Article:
Screenplay-Adaptation --- Gods and Monsters
Written for the screen by Bill Condon

Original Song --- The Prince of Egypt
"When You Believe"
music and lyric by Stephen Schwartz

Costume Design --- Shakespeare in Love
Sandy Powell

Visual Effects --- What Dreams May Come
Joel Hynek, Joel Nicholas Brooks, Stuart Robertson and Kevin Mack

Film Editing --- Saving Private Ryan
Michael Kahn

Original Dramatic Score --- Life is Beautiful
Nicola Piovani

Original Musical or Comedy Score --- Shakespeare in Love
Stephen Warbeck

Makeup --- Elizabeth
Jenny Shircore

Art Direction --- Shakespeare in Love
Martin Childs:Jill Quertier

Sound --- Saving Private Ryan
Gary Rydstrom, Gary Summers, Andy Nelson and Ronald Judkins

Sound Effects Editing --- Saving Private Ryan
Gary Rydstrom and Richard Hymns

Documentary Feature --- The Last Days
James Moll and Ken Lipper

Documentary Short Subject --- The Personals: Improvisations on Romance in the Golden Years Keiko Ibi

Short Film (animated) --- Bunny
Chris Wedge

Short Film (live action) --- Election Night (Valgaften)
Kim Magnusson and Anders Thomas Jensen

Honorary Oscar --- Elia Kazan

Thalberg Award --- Norman Jewison

On February 27, the Academy presented Scientific and Technical Awards.



 Topic 29 of 73 [movies]: Oscars and other movie Award Shows
 Response 44 of 167: Autumn  (autumn) * Mon, Mar 22, 1999 (22:16) * 1 lines 
 
And Jim saw every one of them.


 Topic 29 of 73 [movies]: Oscars and other movie Award Shows
 Response 45 of 167: Leplep le Plep  (jgross) * Mon, Mar 22, 1999 (23:13) * 5 lines 
 
I saw Nick Nolte, Elia Kazan, and Chris Rock having a very friendly
conversation together, and fortunately none of them could figure out how to
save private Ryan.
Then Bunny came over and finished their conversation for them.



 Topic 29 of 73 [movies]: Oscars and other movie Award Shows
 Response 46 of 167: Paul Terry Walhus (terry) * Tue, Mar 23, 1999 (09:17) * 119 lines 
 
And if you really want all the gory details, from film.com:

9:29: Whoopi, in the last of her feathered gowns, says goodnight.
9:25: Harrison Ford turns up to present "the last Oscar of the century,"
for Best Picture, to Shakespeare in Love. The final tally for the evening:
Shakespeare 7; Ryan 5; Life 3. A slew of producers accept the award. The
orchestra swells just as Harvey Weinstein is thanking his mom.
9:16: A bespectacled Kevin Costner presents the Best Director award to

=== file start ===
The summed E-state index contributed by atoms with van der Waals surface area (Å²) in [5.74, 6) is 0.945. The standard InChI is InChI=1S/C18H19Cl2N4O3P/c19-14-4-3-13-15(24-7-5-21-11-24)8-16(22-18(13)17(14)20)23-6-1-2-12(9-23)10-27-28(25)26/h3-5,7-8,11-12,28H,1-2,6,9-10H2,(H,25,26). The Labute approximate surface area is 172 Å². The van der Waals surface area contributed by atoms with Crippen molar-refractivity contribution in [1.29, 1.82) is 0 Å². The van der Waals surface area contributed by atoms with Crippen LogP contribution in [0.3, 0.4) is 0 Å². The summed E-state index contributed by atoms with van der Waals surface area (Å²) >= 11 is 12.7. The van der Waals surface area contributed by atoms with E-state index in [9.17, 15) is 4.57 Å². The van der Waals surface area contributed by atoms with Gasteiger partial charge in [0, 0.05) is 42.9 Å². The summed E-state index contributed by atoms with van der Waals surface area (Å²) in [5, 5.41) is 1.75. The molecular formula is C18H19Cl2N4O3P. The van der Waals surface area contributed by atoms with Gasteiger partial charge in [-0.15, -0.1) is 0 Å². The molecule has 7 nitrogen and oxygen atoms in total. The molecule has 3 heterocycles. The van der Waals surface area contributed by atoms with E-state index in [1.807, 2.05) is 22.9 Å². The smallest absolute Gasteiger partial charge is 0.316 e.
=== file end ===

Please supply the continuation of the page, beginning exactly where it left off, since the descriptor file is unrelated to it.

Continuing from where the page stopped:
Steven Spielberg for Saving Private Ryan. He thanks everybody, and
dedicates the award to his dad.
9:10: Steve Martin and Goldie Hawn, looking very cute, present the Adapted
Screenplay award to Bill Condon for Gods and Monsters, and the Original
Screenplay award to Marc Norman and Tom Stoppard for Shakespeare in Love.
9:04: Steven Spielberg gives a dignified tribute to director Stanley
Kubrick.
8:55: Jack Nicholson presents the Best Actress award to Gwyneth Paltrow
for Shakespeare in Love. She weepily thanks her fellow nominees, her
director, her co-star, "my friend Ben Affleck," her agent, numerous family
members, and various others.
8:53: "The sumptuous Uma Thurman" presents the Best Cinematography award
to Janusz Kaminski for Saving Private Ryan.
8:51: Whoopi Goldberg gives a brief thumbs-up tribute to Gene Siskel.
8:48: Jack Valenti arrives to introduce, rather mysteriously, great movie
personality General Colin Powell, who introduces clips from Saving Private
Ryan and The Thin Red Line.
8:43: Annette Bening gracefully introduces the "In Memorium" segment,
honoring those who died this past year. Biggest applause goes to E.G.
Marshall, Alan J. Pakula, Maureen O'Sullivan, Phil Hartman, Esther Rolle,
Akira Kurosawa, and Roddy McDowall. (No Stanley Kubrick; perhaps he'll be
honored later.)
8:40: Jennifer Lopez turns up to present the Best Song award to Stephen
Schwartz for "When You Believe" from The Prince of Egypt. Stephen, alas,
didn't bother to show up.
8:34: Catherine Zeta-Jones introduces the final nominated song, "The
Prayer," from Quest for Camelot, sung by Andrea Bocelli and an excessively
tan Celine Dion.
8:31: Whoopi models the final nominated costume, from Shakespeare in Love,
and then presents the Costume Design award to Sandy Powell for Shakespeare
in Love. (Sandy, of course, looks fabulously chic.)
8:20: Oscar controversy time: Martin Scorsese and Robert De Niro present
the much-debated honorary Oscar to Elia Kazan. The planned protest doesn't
really come off: most audience members applaud; many stand. (Nick Nolte
and Ed Harris were two prominent exceptions.) A frail-looking Kazan hugs
Scorsese, makes a brief speech.
8:15: Matt Damon and Ben Affleck amble in to present the documentary
awards. The Documentary Short Subject award goes to The Personals:
Improvisations on Romance in the Golden Years, directed by Keiko Ibi
(decked out in a purple gown; rather weepy speech). The Documentary
Feature award is handed out to James Moll and Ken Lipper's The Last Days.
8:10: Lisa Kudrow introduces yet another nominated song, "That'll Do" from
Babe: Pig in the City.
8:07: Whoopi, complete with blue wig, models a costume from Velvet
Goldmine.
8:00: Helen Hunt, sporting Gwyneth Paltrow-esque hair, presents the Best
Actor award to Roberto Benigni, who again bows excessively and claims to
have "used up all my English." He manages to talk at length, regardless.
Helen looks quizzical.
7:55: Val Kilmer has the unusual honor of being completely upstaged by a
skittery horse, while introducing a salute to movie Westerns.
7:50: Liam Neeson presents the Best Visual Effects award to the What
Dreams May Come people, who look quite grateful.
7:40: Nicolas Cage introduces Norman Jewison, recipient of the Irving
Thalberg award. Following the grand tradition of Stanley Donen last year,